A welcome note from the Head of the School
The School comprises over 30 academic staff with breadth and depth of expertise in Politics, Public Policy, and International Relations. Key sub-fields of expertise include: Public policy and capacity building, International relations and security in the Asia-Pacific; Public integrity and anti-corruption; International political economy and global governance; Comparative politics and political theory; and Federalism. The School welcomes suitably qualified research higher degree students who are seeking to undertake projects in these areas.
In the most recent Australian Research Council Excellence in Research Australia (ERA) results released in December 2015, Political Science at Griffith was rated as being ‘well above world standard’, the highest possible rating. This followed the same result in the second ERA round in 2012.
2017 Distinguished Lecture
Mining Royalty Payments and the Governance of Aboriginal Australia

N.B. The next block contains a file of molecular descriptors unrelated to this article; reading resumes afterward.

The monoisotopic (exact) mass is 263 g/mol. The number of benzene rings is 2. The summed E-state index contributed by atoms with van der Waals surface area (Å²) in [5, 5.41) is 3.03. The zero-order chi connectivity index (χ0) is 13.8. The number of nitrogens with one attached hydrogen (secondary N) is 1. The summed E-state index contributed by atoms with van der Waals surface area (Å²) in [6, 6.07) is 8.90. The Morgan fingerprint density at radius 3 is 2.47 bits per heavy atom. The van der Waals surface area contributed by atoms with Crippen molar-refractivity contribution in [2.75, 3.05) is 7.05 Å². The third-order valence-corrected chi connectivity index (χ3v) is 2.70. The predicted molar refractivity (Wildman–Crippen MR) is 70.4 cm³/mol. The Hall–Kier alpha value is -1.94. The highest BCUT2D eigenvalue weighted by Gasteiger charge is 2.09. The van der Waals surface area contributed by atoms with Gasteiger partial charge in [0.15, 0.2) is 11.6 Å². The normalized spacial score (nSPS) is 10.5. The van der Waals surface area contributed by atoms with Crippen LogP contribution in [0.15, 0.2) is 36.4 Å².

Presented by Professor Ciaran O'Faircheallaigh
The public face
Academics and emerging scholars in the School are frequently requested by a wide variety of media outlets to provide expert opinion on burning issues of the day in international relations, politics, and public affairs. Providing expert media commentary is something the School takes very seriously as a contribution to deepening the public's understanding of today's complex world and how we can navigate the pressing challenges of our time.
Here, you will find links to the School's most recent media highlights and have access to featured media articles, podcasts and videos.
- Professor Ciaran O'Faircheallaigh has provided comment for ABC News TV and digital stories on the management of royalties from the Argyle diamond mine, 'Diamonds are Not Forever: Indigenous Communities Grapple with the End of the Mining Boom'. Read the piece here.
- Caitlin Mollica, a PhD candidate with the School has published a piece for the Australian Institute of International Affairs, Australian Outlook blog, on 'Uncertainty Grows in Post-RAMSI Solomon Islands'. Read her piece here.
- Dr Tracey Arklay has written for Cambridge's In the Long Run blog on managing a hung parliament. Her article draws on lessons from Australia and New Zealand. Read her piece here.
- Professor John Parkinson writes for the Machinery of Government blog. Fead his piece, 'Support for Democracy in Australia?' by clicking on this link.